Published on November 20, 2020 by Leighton Doores  
dogs in schools main

In Homewood, Alabama, Shades Cahaba Elementary School assistant principal Wendy Story drives to work every day with her colleague Delta, who just so happens to have floppy ears and four legs. Delta, a goldendoodle, along with Russell, a Labrador retriever, are the school’s facility dogs.

Considered employees of Homewood City Schools, Delta and Russell are scent-trained to smell anxiety and stress in children. Teachers can sign up to have one of the dogs come to their classroom to do fun tricks, interact with the kids or more often than not, just be present in the room.

Story and Edgewood Elementary School principal Laura Tate began noticing the benefits of having the dogs in elementary schools in their district, but they weren’t able to find existing research explaining why. The research they found primarily focused on working dogs meeting individual needs or being present in elderly care facilities, prisons and hospitals. As candidates in the doctoral program at Samford University’s Orlean Beeson School of Education, Story and Tate decided to research the effects of facility dogs used as school-wide intervention in elementary schools.

Teacher with Dog Photo

“We felt like the benefits were there but there was nothing to back it up,” said Tate. “There wasn’t a lot of information there. We truly both believe in this, but it’s important for other schools to be able to reach back to something and see that the facility dogs truly have a benefit in the educational setting.”

Story and Tate performed a phenomenological, qualitative study using interview data from educators’ experiences to determine if the presence of facility dogs has an effect on school climate. They continued to observe Russell and Delta, along with Maize, a retriever mix, who serves as the facility dog at Hall-Kent Elementary School. They found that facility dogs should be considered as an intervention to promote a positive elementary school climate through four themes: relationships, community, emotional understanding and the calming effects of dogs. Story and Tate were able to develop a conceptual framework, something not all new researchers are able to do, called The Story-Tate Conceptual Framework for Facility Dogs and School Climate.

In their research, Story and Tate discovered that having tactile contact with dogs releases oxytocin that creates a block to anxiety and stress, meaning when a student pets Russell, Delta or Maize, they become calmer. Since the dogs are scent-trained in smelling anxiety and stress, they naturally gravitate to children who are experiencing those feelings. Teachers also reported their anxiety decreasing in the presence of the dogs, sometimes stopping by the school office just to visit them when feeling stressed.

Story and Tate kept noticing a theme of community. Not only do the dogs provide comfort, but they were a bridge to connect students, teachers, administrators and parents. They were seen as the focal point within the school and considered a mascot.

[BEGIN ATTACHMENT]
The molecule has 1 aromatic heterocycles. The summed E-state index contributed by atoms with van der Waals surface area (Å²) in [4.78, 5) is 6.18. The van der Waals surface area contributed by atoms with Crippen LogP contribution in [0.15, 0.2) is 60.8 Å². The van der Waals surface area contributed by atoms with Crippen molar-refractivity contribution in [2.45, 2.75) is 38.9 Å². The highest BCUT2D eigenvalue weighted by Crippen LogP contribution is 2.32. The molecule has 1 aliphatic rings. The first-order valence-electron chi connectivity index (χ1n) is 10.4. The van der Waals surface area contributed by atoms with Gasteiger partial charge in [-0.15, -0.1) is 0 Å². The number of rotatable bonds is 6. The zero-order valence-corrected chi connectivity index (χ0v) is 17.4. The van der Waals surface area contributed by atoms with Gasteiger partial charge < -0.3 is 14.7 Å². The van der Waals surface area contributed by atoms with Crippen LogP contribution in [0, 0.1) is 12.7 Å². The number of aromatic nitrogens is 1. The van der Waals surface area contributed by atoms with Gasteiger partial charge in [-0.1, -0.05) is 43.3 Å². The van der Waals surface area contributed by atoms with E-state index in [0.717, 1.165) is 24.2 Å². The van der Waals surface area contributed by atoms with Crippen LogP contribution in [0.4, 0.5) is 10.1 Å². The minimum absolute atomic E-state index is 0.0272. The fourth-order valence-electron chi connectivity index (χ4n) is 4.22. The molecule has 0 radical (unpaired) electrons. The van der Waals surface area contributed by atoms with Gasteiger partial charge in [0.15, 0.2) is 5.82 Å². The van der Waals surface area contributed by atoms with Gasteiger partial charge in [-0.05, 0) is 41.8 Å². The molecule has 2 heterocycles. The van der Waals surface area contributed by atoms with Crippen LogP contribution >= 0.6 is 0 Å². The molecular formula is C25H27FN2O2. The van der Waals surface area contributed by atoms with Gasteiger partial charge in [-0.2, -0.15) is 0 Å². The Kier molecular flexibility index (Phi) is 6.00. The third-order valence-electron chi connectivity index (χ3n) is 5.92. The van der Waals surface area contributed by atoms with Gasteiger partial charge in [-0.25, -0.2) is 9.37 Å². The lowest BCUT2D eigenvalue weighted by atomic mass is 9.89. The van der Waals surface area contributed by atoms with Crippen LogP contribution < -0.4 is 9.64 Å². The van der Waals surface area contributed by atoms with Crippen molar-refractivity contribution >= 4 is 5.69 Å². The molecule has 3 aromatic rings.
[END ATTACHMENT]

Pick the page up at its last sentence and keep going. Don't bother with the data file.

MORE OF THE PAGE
“I have a ’50s costume for Delta because it was ’50s Day for kindergarten and she wore it,” said Story. “You could see the interaction with kids and teachers alike and they just lit up when they saw Delta in costume. Parents were taking pictures of her at carpool so it’s just that fun way to connect and bridge a tighter relationship within the school community.”

Story and Tate’s dissertation chair and associate professor of educational leadership Amy Benton was unfamiliar with this area of research, but soon saw the relevance as their work developed. 

“They took on a complex analysis and their tenacity to learning and understanding the process resulted in a conceptual model that bears their name,” said Benton. “It is en route to being published and is a wonderful achievement for the two of them.”

Dog and Teacher in Library

Story and Tate are expected to graduate from the doctoral program this December and hope to do more research around facility dogs in the future.

“The partnership and collaboration between our school district and Samford was something that I saw as a principal and assistant principal,” said Tate. “I saw the quality teachers that Samford put out, they became the teachers that we really seek to hire in our district. It became one of my goals to not just get a doctorate, but a doctorate from Samford.”

Learn more about our doctoral program.

Samford is a leading Christian university offering undergraduate programs grounded in the liberal arts with an array of nationally recognized graduate and professional schools. Founded in 1841, Samford is the 87th-oldest institution of higher learning in the United States. Samford enrolls 5,791 students from 49 states, Puerto Rico and 16 countries in its 10 academic schools: arts, arts and sciences, business, divinity, education, health professions, law, nursing, pharmacy and public health. Samford fields 17 athletic teams that compete in the tradition-rich Southern Conference and ranks 6th nationally for its Graduation Success Rate among all NCAA Division I schools.